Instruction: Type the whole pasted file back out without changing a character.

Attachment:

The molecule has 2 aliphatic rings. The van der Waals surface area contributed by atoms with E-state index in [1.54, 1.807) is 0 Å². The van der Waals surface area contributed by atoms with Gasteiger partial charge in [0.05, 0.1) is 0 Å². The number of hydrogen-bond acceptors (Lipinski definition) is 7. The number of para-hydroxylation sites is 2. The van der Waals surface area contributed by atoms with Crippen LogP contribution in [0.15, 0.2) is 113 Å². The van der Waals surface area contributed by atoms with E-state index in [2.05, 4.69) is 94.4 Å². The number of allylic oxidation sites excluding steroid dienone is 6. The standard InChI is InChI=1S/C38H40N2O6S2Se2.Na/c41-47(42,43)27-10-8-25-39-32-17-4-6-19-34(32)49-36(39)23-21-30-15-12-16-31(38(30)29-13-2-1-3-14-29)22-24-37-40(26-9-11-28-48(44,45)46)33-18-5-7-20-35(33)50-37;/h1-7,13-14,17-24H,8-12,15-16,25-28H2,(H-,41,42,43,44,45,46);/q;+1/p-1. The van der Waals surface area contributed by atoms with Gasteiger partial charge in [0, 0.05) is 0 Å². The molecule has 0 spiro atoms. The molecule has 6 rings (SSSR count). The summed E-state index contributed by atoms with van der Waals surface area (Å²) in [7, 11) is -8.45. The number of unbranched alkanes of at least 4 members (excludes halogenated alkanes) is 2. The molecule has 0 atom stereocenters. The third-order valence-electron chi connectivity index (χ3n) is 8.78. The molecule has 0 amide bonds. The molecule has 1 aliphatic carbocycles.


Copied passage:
The molecule has 2 aliphatic rings. The van der Waals surface area contributed by atoms with E-state index in [1.54, 1.807) is 0 Å². The van der Waals surface area contributed by atoms with Gasteiger partial charge in [0.05, 0.1) is 0 Å². The number of hydrogen-bond acceptors (Lipinski definition) is 7. The number of para-hydroxylation sites is 2. The van der Waals surface area contributed by atoms with Crippen LogP contribution in [0.15, 0.2) is 113 Å². The van der Waals surface area contributed by atoms with E-state index in [2.05, 4.69) is 94.4 Å². The number of allylic oxidation sites excluding steroid dienone is 6. The standard InChI is InChI=1S/C38H40N2O6S2Se2.Na/c41-47(42,43)27-10-8-25-39-32-17-4-6-19-34(32)49-36(39)23-21-30-15-12-16-31(38(30)29-13-2-1-3-14-29)22-24-37-40(26-9-11-28-48(44,45)46)33-18-5-7-20-35(33)50-37;/h1-7,13-14,17-24H,8-12,15-16,25-28H2,(H-,41,42,43,44,45,46);/q;+1/p-1. The van der Waals surface area contributed by atoms with Gasteiger partial charge in [0, 0.05) is 0 Å². The molecule has 0 spiro atoms. The molecule has 6 rings (SSSR count). The summed E-state index contributed by atoms with van der Waals surface area (Å²) in [7, 11) is -8.45. The number of unbranched alkanes of at least 4 members (excludes halogenated alkanes) is 2. The molecule has 0 atom stereocenters. The third-order valence-electron chi connectivity index (χ3n) is 8.78. The molecule has 0 amide bonds. The molecule has 1 aliphatic carbocycles.